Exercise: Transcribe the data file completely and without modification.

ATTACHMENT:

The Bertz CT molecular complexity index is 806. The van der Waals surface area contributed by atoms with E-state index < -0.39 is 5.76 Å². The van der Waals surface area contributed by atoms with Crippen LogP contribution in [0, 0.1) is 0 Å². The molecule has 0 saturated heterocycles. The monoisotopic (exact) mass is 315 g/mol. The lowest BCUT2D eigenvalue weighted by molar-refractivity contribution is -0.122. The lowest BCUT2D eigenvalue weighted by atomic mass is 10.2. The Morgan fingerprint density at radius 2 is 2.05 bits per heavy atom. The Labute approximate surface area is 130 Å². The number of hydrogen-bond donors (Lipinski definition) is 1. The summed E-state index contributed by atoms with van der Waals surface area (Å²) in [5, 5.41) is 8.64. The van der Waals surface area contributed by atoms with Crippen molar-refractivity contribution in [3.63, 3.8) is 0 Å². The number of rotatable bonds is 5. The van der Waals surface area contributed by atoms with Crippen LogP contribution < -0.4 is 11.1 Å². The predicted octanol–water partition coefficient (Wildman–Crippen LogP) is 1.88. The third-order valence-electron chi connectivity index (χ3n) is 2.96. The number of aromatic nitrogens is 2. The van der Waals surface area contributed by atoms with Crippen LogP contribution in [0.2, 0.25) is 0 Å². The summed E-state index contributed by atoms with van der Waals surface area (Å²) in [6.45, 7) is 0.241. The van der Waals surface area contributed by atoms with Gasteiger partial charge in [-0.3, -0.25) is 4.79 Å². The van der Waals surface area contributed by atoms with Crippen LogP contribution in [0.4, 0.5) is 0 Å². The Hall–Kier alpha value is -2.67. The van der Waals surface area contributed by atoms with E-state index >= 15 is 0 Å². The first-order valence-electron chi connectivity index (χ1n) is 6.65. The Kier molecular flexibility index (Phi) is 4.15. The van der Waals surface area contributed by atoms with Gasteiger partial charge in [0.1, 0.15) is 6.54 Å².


The Bertz CT molecular complexity index is 806. The van der Waals surface area contributed by atoms with E-state index < -0.39 is 5.76 Å². The van der Waals surface area contributed by atoms with Crippen LogP contribution in [0, 0.1) is 0 Å². The molecule has 0 saturated heterocycles. The monoisotopic (exact) mass is 315 g/mol. The lowest BCUT2D eigenvalue weighted by molar-refractivity contribution is -0.122. The lowest BCUT2D eigenvalue weighted by atomic mass is 10.2. The Morgan fingerprint density at radius 2 is 2.05 bits per heavy atom. The Labute approximate surface area is 130 Å². The number of hydrogen-bond donors (Lipinski definition) is 1. The summed E-state index contributed by atoms with van der Waals surface area (Å²) in [5, 5.41) is 8.64. The van der Waals surface area contributed by atoms with Crippen molar-refractivity contribution in [3.63, 3.8) is 0 Å². The number of rotatable bonds is 5. The van der Waals surface area contributed by atoms with Crippen LogP contribution < -0.4 is 11.1 Å². The predicted octanol–water partition coefficient (Wildman–Crippen LogP) is 1.88. The third-order valence-electron chi connectivity index (χ3n) is 2.96. The number of aromatic nitrogens is 2. The van der Waals surface area contributed by atoms with Crippen LogP contribution in [0.2, 0.25) is 0 Å². The summed E-state index contributed by atoms with van der Waals surface area (Å²) in [6.45, 7) is 0.241. The van der Waals surface area contributed by atoms with Gasteiger partial charge in [-0.3, -0.25) is 4.79 Å². The van der Waals surface area contributed by atoms with Crippen LogP contribution in [0.4, 0.5) is 0 Å². The Hall–Kier alpha value is -2.67. The van der Waals surface area contributed by atoms with E-state index >= 15 is 0 Å². The first-order valence-electron chi connectivity index (χ1n) is 6.65. The Kier molecular flexibility index (Phi) is 4.15. The van der Waals surface area contributed by atoms with Gasteiger partial charge in [0.1, 0.15) is 6.54 Å².